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The hon. Gentleman says that the Inland Revenue could be notified once a year, but it would surely have to change the tax coding during the year if a person moved more than once. That point is not taken into account.
The Liberals claim that the Chartered Institute of Public Finance and Accountancy has come to their aid on the point about administration, but it said on
"assuming a variable LIT rate, we have estimated the additional compliance burden"— on business—
"to be £100 million, based on additional time devoted to administering a large number of annual coding variations".
CIPFA also noted that it would take as long as five years for employers to introduce the necessary changes to their own coding structures and to be ready for the introduction of such a tax. I do not think that CIPFA has helped the Liberal Democrats' case unless they want to impose further administrative costs on business. That may well be the case.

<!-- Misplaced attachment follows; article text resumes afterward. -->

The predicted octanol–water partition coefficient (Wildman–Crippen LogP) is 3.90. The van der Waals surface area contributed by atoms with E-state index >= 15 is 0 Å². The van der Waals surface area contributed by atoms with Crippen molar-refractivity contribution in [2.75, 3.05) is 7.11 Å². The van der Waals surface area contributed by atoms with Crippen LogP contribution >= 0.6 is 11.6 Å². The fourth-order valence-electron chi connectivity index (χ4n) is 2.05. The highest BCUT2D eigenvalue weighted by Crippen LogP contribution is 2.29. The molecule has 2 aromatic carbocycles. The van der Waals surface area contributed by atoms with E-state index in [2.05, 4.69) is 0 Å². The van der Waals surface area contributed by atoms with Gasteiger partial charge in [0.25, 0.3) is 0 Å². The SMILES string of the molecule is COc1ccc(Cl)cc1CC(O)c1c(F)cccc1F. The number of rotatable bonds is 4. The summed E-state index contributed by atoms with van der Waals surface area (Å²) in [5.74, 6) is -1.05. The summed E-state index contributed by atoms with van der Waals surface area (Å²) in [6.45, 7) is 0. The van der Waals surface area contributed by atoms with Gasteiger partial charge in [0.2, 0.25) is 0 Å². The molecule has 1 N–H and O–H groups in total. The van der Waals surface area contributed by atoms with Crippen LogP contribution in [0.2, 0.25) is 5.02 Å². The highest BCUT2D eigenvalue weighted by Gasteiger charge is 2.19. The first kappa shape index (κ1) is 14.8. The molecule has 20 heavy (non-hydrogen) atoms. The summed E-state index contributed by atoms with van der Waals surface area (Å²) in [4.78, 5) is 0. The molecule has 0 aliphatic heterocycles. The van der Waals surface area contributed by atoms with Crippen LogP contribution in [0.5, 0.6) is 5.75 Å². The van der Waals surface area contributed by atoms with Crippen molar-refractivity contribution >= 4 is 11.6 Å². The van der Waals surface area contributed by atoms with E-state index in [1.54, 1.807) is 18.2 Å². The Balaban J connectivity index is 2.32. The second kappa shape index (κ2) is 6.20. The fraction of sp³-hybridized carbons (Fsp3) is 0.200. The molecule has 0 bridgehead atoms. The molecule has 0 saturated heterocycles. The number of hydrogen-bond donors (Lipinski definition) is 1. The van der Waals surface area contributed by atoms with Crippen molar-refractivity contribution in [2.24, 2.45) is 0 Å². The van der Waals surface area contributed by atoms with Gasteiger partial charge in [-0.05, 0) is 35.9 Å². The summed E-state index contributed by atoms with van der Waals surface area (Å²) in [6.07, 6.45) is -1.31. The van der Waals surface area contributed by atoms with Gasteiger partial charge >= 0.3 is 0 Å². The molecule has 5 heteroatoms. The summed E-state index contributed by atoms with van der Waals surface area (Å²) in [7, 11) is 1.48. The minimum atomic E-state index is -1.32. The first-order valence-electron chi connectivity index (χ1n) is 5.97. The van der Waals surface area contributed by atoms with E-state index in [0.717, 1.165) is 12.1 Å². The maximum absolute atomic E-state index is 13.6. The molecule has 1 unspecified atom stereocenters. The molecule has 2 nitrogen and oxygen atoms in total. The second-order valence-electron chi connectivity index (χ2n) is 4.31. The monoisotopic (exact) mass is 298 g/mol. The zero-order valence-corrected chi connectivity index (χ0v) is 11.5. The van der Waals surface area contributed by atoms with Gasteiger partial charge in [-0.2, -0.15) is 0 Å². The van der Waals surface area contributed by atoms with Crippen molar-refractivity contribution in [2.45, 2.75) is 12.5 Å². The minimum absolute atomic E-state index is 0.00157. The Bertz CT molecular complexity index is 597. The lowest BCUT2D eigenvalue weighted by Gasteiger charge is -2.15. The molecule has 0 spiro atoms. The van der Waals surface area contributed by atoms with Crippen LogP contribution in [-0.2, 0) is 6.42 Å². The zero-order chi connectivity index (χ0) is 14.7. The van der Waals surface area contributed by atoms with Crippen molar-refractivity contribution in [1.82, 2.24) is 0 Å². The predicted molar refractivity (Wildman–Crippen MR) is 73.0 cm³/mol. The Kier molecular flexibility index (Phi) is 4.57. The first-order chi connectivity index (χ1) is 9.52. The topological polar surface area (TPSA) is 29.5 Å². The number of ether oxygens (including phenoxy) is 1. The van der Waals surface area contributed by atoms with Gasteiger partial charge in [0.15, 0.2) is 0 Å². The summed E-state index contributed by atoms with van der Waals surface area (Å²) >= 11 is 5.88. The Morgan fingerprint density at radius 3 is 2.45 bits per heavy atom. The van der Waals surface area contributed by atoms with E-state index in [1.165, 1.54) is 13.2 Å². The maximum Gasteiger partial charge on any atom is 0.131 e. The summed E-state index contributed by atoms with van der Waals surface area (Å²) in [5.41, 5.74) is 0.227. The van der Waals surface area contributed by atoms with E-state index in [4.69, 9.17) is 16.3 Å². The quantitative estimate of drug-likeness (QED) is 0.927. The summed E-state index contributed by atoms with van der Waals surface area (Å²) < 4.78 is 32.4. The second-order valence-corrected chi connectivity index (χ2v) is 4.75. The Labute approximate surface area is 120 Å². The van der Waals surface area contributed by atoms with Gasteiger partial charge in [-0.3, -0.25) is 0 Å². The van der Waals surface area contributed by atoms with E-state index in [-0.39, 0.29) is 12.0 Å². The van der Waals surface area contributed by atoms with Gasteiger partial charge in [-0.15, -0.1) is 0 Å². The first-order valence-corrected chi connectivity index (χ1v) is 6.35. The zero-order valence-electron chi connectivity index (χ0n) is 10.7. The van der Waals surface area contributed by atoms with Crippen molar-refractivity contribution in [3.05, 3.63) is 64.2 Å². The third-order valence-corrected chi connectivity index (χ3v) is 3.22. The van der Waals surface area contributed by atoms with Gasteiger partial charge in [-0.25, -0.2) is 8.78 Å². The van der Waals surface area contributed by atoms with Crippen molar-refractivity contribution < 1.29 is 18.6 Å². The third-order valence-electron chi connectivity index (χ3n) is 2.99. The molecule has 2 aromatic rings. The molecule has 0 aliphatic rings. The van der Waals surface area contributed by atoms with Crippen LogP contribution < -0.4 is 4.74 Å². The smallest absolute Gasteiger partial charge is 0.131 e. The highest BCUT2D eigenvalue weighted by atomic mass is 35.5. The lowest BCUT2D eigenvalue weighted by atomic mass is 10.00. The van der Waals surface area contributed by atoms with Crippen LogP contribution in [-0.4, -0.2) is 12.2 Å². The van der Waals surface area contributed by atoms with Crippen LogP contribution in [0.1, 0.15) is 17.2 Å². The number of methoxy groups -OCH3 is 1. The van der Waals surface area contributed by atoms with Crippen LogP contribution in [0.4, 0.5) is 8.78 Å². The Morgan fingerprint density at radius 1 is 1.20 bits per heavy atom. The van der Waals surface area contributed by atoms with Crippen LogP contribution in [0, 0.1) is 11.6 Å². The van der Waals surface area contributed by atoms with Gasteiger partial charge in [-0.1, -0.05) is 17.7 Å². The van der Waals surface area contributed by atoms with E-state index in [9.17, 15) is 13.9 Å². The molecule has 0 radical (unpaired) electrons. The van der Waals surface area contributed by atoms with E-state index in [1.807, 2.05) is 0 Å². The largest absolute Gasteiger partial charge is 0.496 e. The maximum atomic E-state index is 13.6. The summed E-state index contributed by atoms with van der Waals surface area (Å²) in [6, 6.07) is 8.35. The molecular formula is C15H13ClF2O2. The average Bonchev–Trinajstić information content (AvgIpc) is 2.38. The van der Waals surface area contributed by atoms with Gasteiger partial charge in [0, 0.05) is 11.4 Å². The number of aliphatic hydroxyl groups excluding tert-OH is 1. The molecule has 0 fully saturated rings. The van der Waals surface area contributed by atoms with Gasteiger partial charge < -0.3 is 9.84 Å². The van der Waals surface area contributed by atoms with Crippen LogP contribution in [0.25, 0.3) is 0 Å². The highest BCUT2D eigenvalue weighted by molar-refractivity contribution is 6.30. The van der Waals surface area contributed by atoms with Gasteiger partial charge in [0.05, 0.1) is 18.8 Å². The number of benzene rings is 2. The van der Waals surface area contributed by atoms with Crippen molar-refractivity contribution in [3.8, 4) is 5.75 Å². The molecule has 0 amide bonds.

CIPFA has also considered the issue of equalisation and the same report says:
"LIT would . . . place greater demands on the need for resources equalisation between areas . . . As a consequence, there is a possibility that although the perverse effect of high gearing on the overall average tax rises would be reduced, the ratios for a number of individual authorities could grow wider."
In effect, there would be increasing demands in different authorities for more central Government intervention. That is precisely what many of us are trying to avoid in the existing council tax scheme.
For those reasons, a local income tax would be exceptionally difficult and would not achieve the laudable aims that the Liberal Democrats might originally have set for it.